Of late, my nightmares are not made up of the usual, expected villains (you know--people chasing me, strange animals, old boyfriends, etc.), but rather are comprised of a chorus of voices asking one piercing question: "But what about my dog's poop?".
The question inevitably arrives at the end of a reusable bag pitch and is especially devastating because it's only asked after someone is totally on board with the reusable bag issue, but has one very real, smelly problem. Up until now, I've only been able to give lame, wishy-washy answers, like "Um, I'm still working on that one..." So I figured it was high-time to confront the issue straight on and do some serious research. And I'll just say it now: There is not one, easy, monolithic solution. But like many challenges we face, the answers are more like patchwork that take a bit more effort and thought what we've been used to (in this case, using the "free" plastic bags from the grocery store). Here are some ideas, with the goal of still reducing our overall disposable bag intake. They are listed in order from least to most radical...For those of you who aren't dog owners, please pass this info along to friends who are!
BECOME A BAG COLLECTOR
I'm learning that, like me, lots of well-intentioned people have been stashing plastic bags away in a drawer because it just didn't feel right to toss them. These already-in-circulation bags are a gold-mine for dog-owners! Tell everyone in your office that you're willing to take all those unwanted bags off their hands. If even a few people have a stash like mine, you'll be set for months...or who knows, years! And you're doing others a favor by making use of their saved bags, so that they can feel free to go reusable.
GET CREATIVE WITH YOUR PLASTIC
While many people are religious about reusing plastic grocery bags for various household purposes, we tend to overlook the other kinds of plastic bags that we end up with. Think newspaper bags, the plastic liners inside cereal boxes, the bags that wrap junk mail, bread loaf bags, toilet paper packaging. Lord knows we could probably heat our homes with all the packaging we end up with just after a trip to the drug store, so start salvaging those less-utilized nuggets of plastic gold. Reuse everything!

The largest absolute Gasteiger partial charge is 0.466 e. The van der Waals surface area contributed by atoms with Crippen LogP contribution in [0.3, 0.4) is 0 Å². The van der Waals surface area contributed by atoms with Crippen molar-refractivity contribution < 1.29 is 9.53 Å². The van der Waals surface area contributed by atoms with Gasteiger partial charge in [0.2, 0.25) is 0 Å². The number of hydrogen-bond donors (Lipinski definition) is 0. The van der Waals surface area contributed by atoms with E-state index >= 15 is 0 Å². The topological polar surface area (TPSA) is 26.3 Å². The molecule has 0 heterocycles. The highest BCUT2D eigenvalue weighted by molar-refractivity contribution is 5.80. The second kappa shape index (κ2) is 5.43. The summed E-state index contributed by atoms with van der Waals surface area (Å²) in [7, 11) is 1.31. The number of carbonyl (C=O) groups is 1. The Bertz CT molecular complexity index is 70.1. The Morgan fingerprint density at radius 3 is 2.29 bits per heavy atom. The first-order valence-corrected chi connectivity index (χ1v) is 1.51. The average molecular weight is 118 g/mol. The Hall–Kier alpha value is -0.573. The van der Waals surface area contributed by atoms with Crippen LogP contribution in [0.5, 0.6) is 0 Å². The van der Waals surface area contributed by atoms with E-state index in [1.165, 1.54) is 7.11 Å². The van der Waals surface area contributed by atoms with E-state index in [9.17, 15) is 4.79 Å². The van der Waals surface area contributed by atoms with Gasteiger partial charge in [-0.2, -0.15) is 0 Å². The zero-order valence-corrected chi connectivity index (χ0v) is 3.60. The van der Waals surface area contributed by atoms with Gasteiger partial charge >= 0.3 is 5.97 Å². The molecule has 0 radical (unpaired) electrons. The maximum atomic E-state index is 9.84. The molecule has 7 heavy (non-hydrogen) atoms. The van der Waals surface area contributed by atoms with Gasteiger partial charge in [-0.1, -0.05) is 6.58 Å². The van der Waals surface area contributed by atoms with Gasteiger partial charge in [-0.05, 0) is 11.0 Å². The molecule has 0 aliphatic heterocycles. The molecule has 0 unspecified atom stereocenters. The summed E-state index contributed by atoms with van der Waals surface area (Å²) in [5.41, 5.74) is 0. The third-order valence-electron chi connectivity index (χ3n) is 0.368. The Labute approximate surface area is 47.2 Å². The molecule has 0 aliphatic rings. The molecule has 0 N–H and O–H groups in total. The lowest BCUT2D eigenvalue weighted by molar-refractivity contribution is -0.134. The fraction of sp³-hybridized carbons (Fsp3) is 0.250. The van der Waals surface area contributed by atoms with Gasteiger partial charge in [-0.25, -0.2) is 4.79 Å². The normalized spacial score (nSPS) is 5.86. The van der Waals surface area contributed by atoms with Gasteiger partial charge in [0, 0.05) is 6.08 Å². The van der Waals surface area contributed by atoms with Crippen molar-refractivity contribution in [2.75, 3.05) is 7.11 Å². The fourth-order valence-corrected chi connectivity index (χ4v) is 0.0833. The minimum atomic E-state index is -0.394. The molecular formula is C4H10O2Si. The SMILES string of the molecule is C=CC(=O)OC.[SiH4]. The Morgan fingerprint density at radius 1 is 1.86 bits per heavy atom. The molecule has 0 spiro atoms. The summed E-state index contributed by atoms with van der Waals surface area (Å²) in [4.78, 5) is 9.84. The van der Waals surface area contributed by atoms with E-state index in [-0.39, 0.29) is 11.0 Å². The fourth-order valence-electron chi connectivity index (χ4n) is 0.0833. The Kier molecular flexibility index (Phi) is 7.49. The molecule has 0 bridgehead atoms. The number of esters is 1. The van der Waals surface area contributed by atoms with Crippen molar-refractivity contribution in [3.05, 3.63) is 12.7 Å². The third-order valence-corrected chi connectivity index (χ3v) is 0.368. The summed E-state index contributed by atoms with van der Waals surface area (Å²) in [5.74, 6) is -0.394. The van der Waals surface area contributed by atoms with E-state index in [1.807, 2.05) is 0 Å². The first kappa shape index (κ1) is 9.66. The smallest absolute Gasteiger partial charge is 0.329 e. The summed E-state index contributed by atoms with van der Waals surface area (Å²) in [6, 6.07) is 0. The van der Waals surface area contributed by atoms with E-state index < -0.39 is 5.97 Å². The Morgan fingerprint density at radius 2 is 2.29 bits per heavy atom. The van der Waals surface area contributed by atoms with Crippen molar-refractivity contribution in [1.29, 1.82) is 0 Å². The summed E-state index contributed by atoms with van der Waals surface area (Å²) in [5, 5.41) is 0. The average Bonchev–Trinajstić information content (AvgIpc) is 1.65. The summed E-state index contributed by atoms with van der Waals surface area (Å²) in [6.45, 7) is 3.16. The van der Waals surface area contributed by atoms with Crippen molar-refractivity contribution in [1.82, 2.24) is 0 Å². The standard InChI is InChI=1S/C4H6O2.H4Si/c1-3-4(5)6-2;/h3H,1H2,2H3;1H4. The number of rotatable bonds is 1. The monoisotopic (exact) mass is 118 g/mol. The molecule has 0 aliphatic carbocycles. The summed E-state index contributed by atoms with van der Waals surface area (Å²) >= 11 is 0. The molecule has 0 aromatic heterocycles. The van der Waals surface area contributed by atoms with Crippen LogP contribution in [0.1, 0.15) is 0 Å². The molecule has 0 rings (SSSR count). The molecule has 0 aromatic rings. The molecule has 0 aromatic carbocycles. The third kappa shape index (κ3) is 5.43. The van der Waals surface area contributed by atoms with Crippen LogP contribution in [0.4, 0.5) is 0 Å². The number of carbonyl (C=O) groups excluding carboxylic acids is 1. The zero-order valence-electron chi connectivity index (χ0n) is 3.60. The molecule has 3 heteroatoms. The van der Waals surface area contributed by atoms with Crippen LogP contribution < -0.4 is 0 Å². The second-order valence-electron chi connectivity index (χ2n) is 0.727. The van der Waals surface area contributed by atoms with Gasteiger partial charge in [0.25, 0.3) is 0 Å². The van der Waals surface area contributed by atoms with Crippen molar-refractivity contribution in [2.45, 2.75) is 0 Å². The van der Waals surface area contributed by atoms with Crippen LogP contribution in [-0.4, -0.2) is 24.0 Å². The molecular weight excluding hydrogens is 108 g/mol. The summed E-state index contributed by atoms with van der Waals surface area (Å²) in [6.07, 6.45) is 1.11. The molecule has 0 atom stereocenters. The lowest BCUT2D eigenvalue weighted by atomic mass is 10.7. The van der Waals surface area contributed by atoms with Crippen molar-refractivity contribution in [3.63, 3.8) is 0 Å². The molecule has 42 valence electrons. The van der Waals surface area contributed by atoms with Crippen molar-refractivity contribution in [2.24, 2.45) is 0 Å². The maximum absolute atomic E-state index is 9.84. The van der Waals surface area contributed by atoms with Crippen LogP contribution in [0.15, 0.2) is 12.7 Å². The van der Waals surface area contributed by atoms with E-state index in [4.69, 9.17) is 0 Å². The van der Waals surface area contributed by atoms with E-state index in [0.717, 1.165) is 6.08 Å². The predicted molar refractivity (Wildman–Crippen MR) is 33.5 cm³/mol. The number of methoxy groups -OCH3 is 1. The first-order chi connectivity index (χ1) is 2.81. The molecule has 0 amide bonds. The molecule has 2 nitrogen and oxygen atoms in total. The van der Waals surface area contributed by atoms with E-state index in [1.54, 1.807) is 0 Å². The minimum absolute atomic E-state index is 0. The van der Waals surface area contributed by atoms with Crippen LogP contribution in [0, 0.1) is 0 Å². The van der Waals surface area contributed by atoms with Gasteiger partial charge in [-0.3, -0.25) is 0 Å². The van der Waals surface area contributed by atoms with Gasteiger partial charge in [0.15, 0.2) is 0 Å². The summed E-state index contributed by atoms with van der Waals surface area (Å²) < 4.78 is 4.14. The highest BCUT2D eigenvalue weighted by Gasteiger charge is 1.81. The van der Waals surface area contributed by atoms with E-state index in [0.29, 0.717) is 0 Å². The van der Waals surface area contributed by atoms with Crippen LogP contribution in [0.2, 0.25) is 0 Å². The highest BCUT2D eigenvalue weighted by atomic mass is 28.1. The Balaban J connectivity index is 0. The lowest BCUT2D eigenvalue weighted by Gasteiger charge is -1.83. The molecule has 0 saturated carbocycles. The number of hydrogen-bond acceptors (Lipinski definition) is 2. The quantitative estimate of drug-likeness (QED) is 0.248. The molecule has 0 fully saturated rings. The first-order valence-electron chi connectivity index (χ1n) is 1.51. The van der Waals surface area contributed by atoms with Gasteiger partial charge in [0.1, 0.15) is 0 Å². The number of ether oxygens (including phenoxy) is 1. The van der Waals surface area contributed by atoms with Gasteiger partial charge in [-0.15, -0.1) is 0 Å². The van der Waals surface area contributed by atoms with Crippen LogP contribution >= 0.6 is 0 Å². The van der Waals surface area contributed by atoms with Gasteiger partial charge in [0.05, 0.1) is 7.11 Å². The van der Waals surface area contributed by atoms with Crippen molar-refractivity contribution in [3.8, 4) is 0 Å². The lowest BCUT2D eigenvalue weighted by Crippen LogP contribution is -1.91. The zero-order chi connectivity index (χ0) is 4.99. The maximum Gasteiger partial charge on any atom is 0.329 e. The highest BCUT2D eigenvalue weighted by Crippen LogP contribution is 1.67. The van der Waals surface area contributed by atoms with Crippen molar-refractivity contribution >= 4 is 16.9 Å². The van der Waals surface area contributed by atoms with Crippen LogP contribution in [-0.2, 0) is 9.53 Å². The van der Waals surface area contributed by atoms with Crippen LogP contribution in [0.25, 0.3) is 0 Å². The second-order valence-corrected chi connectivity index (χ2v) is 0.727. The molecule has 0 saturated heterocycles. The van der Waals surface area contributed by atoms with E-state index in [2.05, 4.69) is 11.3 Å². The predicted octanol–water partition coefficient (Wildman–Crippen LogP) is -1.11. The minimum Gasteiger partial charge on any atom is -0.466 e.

There is an emerging industry of "bioplastics" attempting to address the petroleum-based (polyethylene) plastic problem. These bags are made out of various vegetable starches, oils, and soy. Their usefulness is that they biodegrade in a landfill, thus offering a solution to our more ubiquitous never-biodegrading plastic friend. The problem that "bioplastics" doesn't solve is the one of resource-intensive production. Like their polyethylene counterparts, they still seem to require large amounts of water and energy in their manufacturing. They might also increase mono-cropping and use of toxic fertilizers. And, just as we're seeing with the emerging bio-fuel trend, using food for non-food production purposes tends to drive up the prices of crops. Are the problems associated with them worse than with regular plastics? Probably not, but with all this in mind, I can't offer biodegradable bags as "the" solution for our poopy problem. But as a part of an overall "patchwork" strategy, they could ease your polyethylene burden. They are available at many natural food stores and can be bought here.